When “we” are stressed: A dyadic approach to coping with stressful events
The couple, from its formation and throughout its life cycle, is faced with several sources of stress, from daily stressors (minor stress; e.g., everyday family demands, neighborhood hassles, etc.) to critical transitions (major stress; e.g., the transition to parenthood, divorce, illness, etc.). Although in the past stress and coping were considered as mere individual processes, it is now well recognized that, when the stress and coping processes unfold within the couple relationship, a dyadic approach to both stress and coping is essential. Stress can impact both partners at the same time (e.g., financial strain) or only one member of the couple. Nonetheless, even when only one individual is experiencing stress within a couple and communicates such stress to the partner, in fact, both partners are affected by the stressful circumstance and the stress can be considered dyadic (though indirectly). Coping strategies as well could be carried out both at the individual level (e.g., individual coping) and at the dyadic level (e.g., dyadic coping). Specifically, dyadic coping is conceptualized as the interpersonal process of managing stressful events as a couple with the purpose of restoring the individual’s well-being as well as the couple’s relationship quality. The present book is a collection of theoretical and empirical chapters focused on the relevance of a dyadic approach to couples coping with stress. A dyadic perspective is evident in both the conceptualization of stress and coping as well as in the methodology (e.g., dyadic research design and dyadic analytical methods) presented in the different chapters. The book is divided into three sections. The first section is focused on some of the most recent theoretical and methodological issues in couples’ coping. The second section of the book comprises three chapters on how a dyadic approach can be adopted to study couples dealing with daily stressors and family transitions. The third section of the book comprises two chapters adopting a dyadic approach to the study of couples coping with illness. Finally, the fourth section of the book includes three chapters presenting dyadic interventions aimed at helping partners cope together more efficiently. Highlights include: -How couples cope with different stressors -New trends in dyadic coping research -A description of intervention programs for couples dealing with stress The book is an ideal source of reference for relationship researchers, psychologists, mental health counselors, social workers, and advanced students who work with couples dealing with stress.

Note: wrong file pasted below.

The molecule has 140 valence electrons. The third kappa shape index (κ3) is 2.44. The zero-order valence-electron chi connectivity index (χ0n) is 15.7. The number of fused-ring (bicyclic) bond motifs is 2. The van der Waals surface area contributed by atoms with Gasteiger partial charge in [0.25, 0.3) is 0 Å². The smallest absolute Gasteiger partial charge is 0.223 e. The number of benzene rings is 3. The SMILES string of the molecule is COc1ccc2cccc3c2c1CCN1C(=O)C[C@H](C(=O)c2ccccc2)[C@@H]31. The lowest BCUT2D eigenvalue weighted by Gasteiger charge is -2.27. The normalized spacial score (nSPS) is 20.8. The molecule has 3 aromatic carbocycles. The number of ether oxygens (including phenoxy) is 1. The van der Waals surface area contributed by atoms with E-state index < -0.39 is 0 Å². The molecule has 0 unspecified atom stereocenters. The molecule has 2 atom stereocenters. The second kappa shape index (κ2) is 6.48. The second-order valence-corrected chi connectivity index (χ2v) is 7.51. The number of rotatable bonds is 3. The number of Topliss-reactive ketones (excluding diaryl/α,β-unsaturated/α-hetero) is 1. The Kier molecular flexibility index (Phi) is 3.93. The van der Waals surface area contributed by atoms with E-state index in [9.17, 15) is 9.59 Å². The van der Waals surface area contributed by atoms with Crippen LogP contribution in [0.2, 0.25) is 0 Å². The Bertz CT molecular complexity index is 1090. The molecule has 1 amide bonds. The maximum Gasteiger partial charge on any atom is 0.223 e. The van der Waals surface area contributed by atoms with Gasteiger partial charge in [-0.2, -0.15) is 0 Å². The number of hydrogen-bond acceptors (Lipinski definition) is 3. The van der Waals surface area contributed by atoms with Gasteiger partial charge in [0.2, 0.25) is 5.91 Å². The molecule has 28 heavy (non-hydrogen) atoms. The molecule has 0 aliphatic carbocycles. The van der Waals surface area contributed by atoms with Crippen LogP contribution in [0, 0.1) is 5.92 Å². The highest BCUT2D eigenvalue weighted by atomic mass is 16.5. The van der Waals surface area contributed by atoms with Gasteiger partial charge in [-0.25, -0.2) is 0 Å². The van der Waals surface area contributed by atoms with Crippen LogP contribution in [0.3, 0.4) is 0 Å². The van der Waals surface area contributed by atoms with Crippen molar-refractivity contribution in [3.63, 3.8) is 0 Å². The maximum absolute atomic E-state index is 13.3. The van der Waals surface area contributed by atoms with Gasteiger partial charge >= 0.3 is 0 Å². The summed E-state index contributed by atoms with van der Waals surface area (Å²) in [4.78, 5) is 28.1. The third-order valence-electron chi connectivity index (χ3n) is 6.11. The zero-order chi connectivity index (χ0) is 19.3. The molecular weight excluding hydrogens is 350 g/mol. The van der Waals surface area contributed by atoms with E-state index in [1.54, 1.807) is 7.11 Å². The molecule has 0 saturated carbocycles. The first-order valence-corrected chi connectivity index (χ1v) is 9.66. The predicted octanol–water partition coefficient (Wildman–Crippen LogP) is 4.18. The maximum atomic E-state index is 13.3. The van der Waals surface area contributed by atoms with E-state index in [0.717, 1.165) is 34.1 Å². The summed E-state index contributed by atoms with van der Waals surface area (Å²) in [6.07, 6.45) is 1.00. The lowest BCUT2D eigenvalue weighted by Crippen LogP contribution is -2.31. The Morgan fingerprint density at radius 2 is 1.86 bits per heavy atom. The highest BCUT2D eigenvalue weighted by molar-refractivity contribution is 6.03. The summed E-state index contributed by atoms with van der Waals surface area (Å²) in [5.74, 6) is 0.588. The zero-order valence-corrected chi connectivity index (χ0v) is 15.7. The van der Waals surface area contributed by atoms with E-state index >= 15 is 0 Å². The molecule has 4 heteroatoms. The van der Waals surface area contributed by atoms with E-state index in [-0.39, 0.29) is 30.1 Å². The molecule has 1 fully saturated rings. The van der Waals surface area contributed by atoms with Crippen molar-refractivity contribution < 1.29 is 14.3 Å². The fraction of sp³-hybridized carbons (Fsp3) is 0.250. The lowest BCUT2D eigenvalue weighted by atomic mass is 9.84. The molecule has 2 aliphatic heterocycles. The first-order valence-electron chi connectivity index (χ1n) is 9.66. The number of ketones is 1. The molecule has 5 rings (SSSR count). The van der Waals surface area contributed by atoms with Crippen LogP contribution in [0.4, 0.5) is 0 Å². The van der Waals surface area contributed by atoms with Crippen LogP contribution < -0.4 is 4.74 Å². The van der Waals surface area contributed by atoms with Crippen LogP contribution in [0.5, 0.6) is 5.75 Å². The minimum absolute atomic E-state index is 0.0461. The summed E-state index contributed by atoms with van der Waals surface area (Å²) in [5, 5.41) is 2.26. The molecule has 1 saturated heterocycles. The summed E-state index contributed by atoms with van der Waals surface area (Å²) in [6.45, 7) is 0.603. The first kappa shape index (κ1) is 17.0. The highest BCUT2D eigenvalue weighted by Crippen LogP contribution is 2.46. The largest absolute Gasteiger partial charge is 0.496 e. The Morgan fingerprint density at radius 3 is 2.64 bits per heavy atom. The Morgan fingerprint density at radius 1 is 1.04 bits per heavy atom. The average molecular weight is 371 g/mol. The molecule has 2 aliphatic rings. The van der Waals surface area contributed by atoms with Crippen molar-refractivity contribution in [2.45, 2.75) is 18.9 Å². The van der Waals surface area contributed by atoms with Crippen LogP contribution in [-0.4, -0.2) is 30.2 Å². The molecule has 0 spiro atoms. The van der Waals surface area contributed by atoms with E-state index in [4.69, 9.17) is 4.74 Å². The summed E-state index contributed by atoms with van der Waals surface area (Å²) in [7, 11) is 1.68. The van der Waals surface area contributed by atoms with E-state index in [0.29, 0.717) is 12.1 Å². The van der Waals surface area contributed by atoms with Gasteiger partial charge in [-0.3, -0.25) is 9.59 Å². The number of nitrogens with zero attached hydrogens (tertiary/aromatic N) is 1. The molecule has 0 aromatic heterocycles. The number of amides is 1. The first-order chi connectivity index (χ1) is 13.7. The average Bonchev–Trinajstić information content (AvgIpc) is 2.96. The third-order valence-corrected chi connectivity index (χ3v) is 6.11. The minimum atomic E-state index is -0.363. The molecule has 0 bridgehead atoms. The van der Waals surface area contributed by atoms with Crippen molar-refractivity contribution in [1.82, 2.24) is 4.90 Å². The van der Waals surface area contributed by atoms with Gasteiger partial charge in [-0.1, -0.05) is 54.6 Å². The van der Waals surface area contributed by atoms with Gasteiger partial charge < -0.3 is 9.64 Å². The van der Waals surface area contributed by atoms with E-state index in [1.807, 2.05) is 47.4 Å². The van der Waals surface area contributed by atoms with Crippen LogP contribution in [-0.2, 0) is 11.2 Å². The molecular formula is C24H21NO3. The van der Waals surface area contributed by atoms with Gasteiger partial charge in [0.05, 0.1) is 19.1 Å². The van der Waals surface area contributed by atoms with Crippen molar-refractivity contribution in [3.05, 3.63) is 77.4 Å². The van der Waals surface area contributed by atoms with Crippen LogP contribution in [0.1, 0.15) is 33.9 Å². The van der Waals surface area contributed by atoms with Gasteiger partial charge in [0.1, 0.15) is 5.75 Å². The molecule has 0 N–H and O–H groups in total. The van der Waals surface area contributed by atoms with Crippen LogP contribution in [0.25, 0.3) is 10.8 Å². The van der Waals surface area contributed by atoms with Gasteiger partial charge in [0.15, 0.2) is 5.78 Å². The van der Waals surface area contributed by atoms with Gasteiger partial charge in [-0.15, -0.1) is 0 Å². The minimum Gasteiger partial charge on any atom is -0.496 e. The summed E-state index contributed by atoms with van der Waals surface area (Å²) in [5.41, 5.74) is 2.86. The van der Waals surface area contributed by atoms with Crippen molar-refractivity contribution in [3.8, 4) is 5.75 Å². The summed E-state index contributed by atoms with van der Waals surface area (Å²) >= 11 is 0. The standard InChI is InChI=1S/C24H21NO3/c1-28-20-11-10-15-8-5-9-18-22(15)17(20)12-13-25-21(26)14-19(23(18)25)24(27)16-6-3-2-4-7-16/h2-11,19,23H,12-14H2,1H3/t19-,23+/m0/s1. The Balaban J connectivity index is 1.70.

... Based on the literature on stress in close relationships (Bertoni, Donato, & Molgora, 2018;Bodenmann, 1997Bodenmann, , 2005Hilpert et al., 2016), we assumed that not only individual aspects, but also the way the partner is supportive or unsupportive toward the patient can be associated to the level of patient activation in the treatment. In addition, this study analyzes the role of different forms of partner support, both positive and negative. ...
The literature assumes that activating patients in the treatment is associated with positive health-related outcomes, such as clinical indicators in the normal range, high medication adherence, and low emergency department utilization. In the cardiac population, patient activation, that is the patient’s knowledge, skills, confidence, and behaviors needed for managing one’s own health and health care, has been less investigated. In addition, limited attention has been given to the role of the partner as an informal caregiver. However, the patient in the care process is rarely alone, and the partner may play a key role in this process. The goal of this dyadic study (N = 100 heterosexual couples with one partner suffering from an acute cardiac event) is to analyze how individual factors (patients’ anxiety, depression, medication adherence, pessimistic perception of illness) and the couple’s relationship functioning (e.g., different kinds of partner support and dyadic coping) are associated with patient activation. The results showed that patient activation is not a mere question of age. It is positively related to medication adherence and to the partner’s support patient activation. It is negatively correlated with the patient’s psychological distress, pessimistic perception of illness, and to the partner’s hostility. The need for a dyadic approach to both research and intervention with this population is discussed.